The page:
By R. Christopher Haines, President and CEO
With many things in our lives, we have to take a leap of faith. These are usually minor things for which you prepare as well as you can but still just have to see what happens. This might be trying a new recipe, getting a new hairstyle, or traveling to a new location. But do you really want to take a leap of faith with the software that runs your insurance company?
There are more than a few people out there who actually ask what the worst that can happen might be if they don’t test their software. After all, it’s just a computer system. It’s not like it’s solely responsible for the success of their companies. That comes from proper pricing and having the right people to understand the coverages they’re writing, right? It comes from proper claims handling and making sure they have the right amount of reinsurance, doesn’t it? These are the things that really matter to successful insurance companies, aren’t they? The system is just a small piece that works behind the scenes in all of this, isn’t it?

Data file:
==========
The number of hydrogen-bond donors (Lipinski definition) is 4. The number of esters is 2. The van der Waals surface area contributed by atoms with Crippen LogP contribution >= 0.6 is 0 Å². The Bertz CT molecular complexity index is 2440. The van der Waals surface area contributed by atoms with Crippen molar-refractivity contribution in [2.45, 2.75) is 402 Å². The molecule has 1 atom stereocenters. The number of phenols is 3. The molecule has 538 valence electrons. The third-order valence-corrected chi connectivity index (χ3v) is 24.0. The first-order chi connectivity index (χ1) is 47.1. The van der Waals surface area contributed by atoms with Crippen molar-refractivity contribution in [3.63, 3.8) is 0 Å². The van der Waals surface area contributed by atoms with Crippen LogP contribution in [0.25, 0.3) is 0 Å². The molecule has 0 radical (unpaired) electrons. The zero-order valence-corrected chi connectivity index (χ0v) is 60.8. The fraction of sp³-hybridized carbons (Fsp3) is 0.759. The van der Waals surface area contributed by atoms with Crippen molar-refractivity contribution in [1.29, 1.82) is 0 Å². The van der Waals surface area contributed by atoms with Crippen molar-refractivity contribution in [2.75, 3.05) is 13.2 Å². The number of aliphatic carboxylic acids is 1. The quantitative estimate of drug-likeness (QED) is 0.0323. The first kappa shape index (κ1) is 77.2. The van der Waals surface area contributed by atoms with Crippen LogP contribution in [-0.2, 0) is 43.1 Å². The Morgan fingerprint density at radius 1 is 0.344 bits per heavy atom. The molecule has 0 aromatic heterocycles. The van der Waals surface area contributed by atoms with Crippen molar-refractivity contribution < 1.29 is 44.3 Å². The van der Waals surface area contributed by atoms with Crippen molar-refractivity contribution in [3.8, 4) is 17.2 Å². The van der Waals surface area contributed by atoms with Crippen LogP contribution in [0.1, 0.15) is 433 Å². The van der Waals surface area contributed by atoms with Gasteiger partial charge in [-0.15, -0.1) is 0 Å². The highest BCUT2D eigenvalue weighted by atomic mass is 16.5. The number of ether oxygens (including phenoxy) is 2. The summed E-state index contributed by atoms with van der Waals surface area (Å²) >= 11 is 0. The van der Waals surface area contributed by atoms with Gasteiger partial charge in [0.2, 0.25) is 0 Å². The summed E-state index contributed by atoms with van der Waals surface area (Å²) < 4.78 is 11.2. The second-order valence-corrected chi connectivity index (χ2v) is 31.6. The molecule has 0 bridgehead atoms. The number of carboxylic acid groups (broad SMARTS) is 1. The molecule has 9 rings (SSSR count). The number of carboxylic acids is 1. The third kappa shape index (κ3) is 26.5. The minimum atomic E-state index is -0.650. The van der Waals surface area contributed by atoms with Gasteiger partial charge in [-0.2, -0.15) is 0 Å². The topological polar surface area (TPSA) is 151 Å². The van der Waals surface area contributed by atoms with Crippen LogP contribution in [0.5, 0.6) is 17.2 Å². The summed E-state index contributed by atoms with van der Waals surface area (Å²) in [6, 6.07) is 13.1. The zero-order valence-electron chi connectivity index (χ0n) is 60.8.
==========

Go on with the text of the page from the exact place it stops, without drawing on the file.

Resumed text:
What’s the worst that can happen? What about a policy form that excludes coverage for a certain type of event the untested system leaves off the policy declaration when it’s printed and mailed to 1,000 policyholders? And then someone has a $1,000,000 claim which should have been excluded. That seems pretty bad.
What if an untested system overcharges 500 policyholders, requiring a letter be sent to all of them explaining what happened, at least implying that the company screwed up, having to print and mail updated policy documents to all of them, and sending them refund checks. That’s probably not so good.
What if the agency and customer portals have issues and errors that make them difficult to use, requiring double the time it should to do things or precluding some tasks from being completed at all? Do you think agents and policyholders will like the company well enough to stick around? Those don’t seem like dice worth rolling.
It’s naïve to think none of these things can happen if systems aren’t properly tested. You can’t assume systems just work, that the nuances of your business can be explained accurately to your software vendor every time you want something updated or added, or that the vendor will have the time, inclination, or resources to take care of it. Someone has to be responsible for knowing and continually testing your system to ensure it’s doing what it needs to do as your business evolves.
All those considerations circle back to a question I ask frequently: What’s the cost of saving money? Do you spend the money to have your system thoroughly tested? Or do you take the leap of faith?
The choice (and the outcome) is ultimately yours.